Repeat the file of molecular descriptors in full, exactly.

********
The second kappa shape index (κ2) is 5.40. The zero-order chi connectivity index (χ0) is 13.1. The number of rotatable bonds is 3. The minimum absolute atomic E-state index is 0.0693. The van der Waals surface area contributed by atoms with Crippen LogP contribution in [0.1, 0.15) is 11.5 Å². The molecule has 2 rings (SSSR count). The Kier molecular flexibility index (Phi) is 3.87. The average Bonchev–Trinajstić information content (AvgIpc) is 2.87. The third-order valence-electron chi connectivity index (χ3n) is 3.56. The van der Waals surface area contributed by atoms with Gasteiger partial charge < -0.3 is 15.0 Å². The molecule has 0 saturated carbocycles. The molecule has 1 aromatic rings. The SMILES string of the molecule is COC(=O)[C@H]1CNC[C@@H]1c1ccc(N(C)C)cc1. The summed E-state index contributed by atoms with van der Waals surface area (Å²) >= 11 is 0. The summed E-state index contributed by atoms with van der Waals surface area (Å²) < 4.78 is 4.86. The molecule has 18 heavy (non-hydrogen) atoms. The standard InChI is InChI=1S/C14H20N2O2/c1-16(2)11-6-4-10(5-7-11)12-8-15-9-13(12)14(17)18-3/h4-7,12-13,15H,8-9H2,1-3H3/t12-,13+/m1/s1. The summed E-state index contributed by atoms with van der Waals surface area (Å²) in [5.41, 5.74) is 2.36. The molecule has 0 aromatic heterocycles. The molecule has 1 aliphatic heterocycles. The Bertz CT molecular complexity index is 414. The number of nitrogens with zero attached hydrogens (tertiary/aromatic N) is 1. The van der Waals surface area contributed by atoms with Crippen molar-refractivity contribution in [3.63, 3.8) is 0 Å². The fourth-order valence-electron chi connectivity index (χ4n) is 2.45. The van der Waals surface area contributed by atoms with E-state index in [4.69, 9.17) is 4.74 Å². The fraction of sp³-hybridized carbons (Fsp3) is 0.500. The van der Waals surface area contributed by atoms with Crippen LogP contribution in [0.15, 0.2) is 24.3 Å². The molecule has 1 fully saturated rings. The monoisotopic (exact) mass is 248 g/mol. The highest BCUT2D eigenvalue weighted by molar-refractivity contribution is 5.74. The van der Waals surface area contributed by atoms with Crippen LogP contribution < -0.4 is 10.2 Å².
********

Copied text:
The second kappa shape index (κ2) is 5.40. The zero-order chi connectivity index (χ0) is 13.1. The number of rotatable bonds is 3. The minimum absolute atomic E-state index is 0.0693. The van der Waals surface area contributed by atoms with Crippen LogP contribution in [0.1, 0.15) is 11.5 Å². The molecule has 2 rings (SSSR count). The Kier molecular flexibility index (Phi) is 3.87. The average Bonchev–Trinajstić information content (AvgIpc) is 2.87. The third-order valence-electron chi connectivity index (χ3n) is 3.56. The van der Waals surface area contributed by atoms with Gasteiger partial charge < -0.3 is 15.0 Å². The molecule has 0 saturated carbocycles. The molecule has 1 aromatic rings. The SMILES string of the molecule is COC(=O)[C@H]1CNC[C@@H]1c1ccc(N(C)C)cc1. The summed E-state index contributed by atoms with van der Waals surface area (Å²) >= 11 is 0. The summed E-state index contributed by atoms with van der Waals surface area (Å²) < 4.78 is 4.86. The molecule has 18 heavy (non-hydrogen) atoms. The standard InChI is InChI=1S/C14H20N2O2/c1-16(2)11-6-4-10(5-7-11)12-8-15-9-13(12)14(17)18-3/h4-7,12-13,15H,8-9H2,1-3H3/t12-,13+/m1/s1. The summed E-state index contributed by atoms with van der Waals surface area (Å²) in [5.41, 5.74) is 2.36. The molecule has 0 aromatic heterocycles. The molecule has 1 aliphatic heterocycles. The Bertz CT molecular complexity index is 414. The number of nitrogens with zero attached hydrogens (tertiary/aromatic N) is 1. The van der Waals surface area contributed by atoms with Crippen molar-refractivity contribution in [3.63, 3.8) is 0 Å². The fourth-order valence-electron chi connectivity index (χ4n) is 2.45. The van der Waals surface area contributed by atoms with E-state index in [4.69, 9.17) is 4.74 Å². The fraction of sp³-hybridized carbons (Fsp3) is 0.500. The van der Waals surface area contributed by atoms with Crippen LogP contribution in [0.15, 0.2) is 24.3 Å². The molecule has 1 fully saturated rings. The monoisotopic (exact) mass is 248 g/mol. The highest BCUT2D eigenvalue weighted by molar-refractivity contribution is 5.74. The van der Waals surface area contributed by atoms with Crippen LogP contribution < -0.4 is 10.2 Å².